Sat. Aug 18th, 2018

Is It Really Time For a Change?

Recently I did a little fill-in work for a station in Alabama. This happened to be the morning after the national championship game. The host had gone to the game and wouldn’t be back for the show the next morning and the GM asked if I wanted to connect remotely and host the show.

Now, I’ve mentioned this before. I went to the University of Alabama. Aside from the Celtics, Bama is the one strong allegiance I still have in sports. That being said, I’m not one of those Alabama fans.

I had a guest on to talk about what happens in 2018 in Tuscaloosa. There will obviously be a quarterback controversy during the offseason. Most fans assume either championship game hero Tua Tagovailoa or embattled started Jalen Hurts will end up transferring. What I really wanted to know though is what we should expect for Nick Saban’s future.

The coach has won five titles at Alabama. Add in that he won as the head coach at LSU and that is six total! Apparently his dream job from his youth was being the head coach of the New York Giants, and it is a job we know he has campaigned for before. So now that the Giants are in the market, would Saban campaign for the job again and this time take it if offered?

My guest said that he thought Saban had set up a situation for himself at age 66 where he could ride success right into retirement and then into having his image carved into the side of Red Mountain in Birmingham. Why take on additional stress at this point?

And what would be the source of that stress? Saban is ultra-competitive. Certainly a rebuilding situation isn’t too hard for him.

As I thought about it throughout the rest of the show, it dawned on me that the source of stress that Nick Saban doesn’t want to deal with is giving up control. In Tuscaloosa he can build a team, a coaching staff and a media policy exactly how he likes. Going to New York would mean having to comply with NFL culture and work with the Giants’ new GM Dave Gettleman, a guy who my fellow North Carolinians can tell you will absolutely smother a roster in his own image. The Giants need to draft a QB this season, and I am confident Gettleman will use that second pick to draft a defensive lineman…and not even a good one. He’ll draft a guy from a G5 school with “good upside.” Saban doesn’t want to be a chef in a new kitchen if he can’t buy the groceries.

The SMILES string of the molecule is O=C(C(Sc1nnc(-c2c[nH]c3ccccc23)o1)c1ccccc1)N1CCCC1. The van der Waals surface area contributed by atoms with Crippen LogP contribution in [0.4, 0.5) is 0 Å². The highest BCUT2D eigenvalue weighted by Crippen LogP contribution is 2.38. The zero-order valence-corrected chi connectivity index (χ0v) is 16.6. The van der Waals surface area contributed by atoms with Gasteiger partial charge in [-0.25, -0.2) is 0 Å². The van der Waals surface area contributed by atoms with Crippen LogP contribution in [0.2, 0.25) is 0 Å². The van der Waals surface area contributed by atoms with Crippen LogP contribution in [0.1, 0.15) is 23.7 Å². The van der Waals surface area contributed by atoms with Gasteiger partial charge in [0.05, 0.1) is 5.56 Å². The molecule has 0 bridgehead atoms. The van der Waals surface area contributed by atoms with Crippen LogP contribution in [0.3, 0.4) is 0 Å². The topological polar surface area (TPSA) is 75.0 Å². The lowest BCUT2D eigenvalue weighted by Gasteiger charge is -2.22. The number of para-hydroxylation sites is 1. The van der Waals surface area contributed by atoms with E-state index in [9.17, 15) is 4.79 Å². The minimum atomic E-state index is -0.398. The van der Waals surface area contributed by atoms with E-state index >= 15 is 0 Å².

I have talked about this here at BSM before – the importance of being on the same page with management for the long-term growth of the show. I don’t know if things are getting stale in Tuscaloosa for Nick Saban, but anyone that has experienced great success at something can potentially get bored with their routine.

The best way to combat this in the radio world is constant goal setting. You’re the number one show in the market! Great! Keep working on and refining what got you there, but don’t expect what got you to that position to be what keeps you in it forever.

When Alabama got beat first by Auburn in 2013 (True story: I ended up crying on a barroom floor in front of strangers, and I WAS SOBER!) and then again in the Sugar Bowl that year by Oklahoma, Nick Saban realized he had to change things up. He couldn’t dominate the game anymore with an offense that pounded you into the ground by running 250 lb running backs off tackle every play. He brought in Lane Kiffin, who introduced a faster tempo and a little trickeration and look where it got them!

Your audience will change over time. Kids that used to never think twice about talk radio are now coming to you for entertainment. Is a 20-something in 2018 going to be entertained by the same show that 20-somethings were in 2008? Probably not.

You shouldn’t feel the need to completely overhaul the show from month to month, but take stock of what isn’t working. Be aware of what segments feel stale to you or your PD. Chances are they feel stale to the listeners too. Addressing individual boredom will keep the show as a whole from becoming mundane.

What made you and your show successful? What keeps it successful? You should know the answers to those questions. It will help you decide if you really need a new challenge or if there are opportunities to change and grow your show that you are missing.

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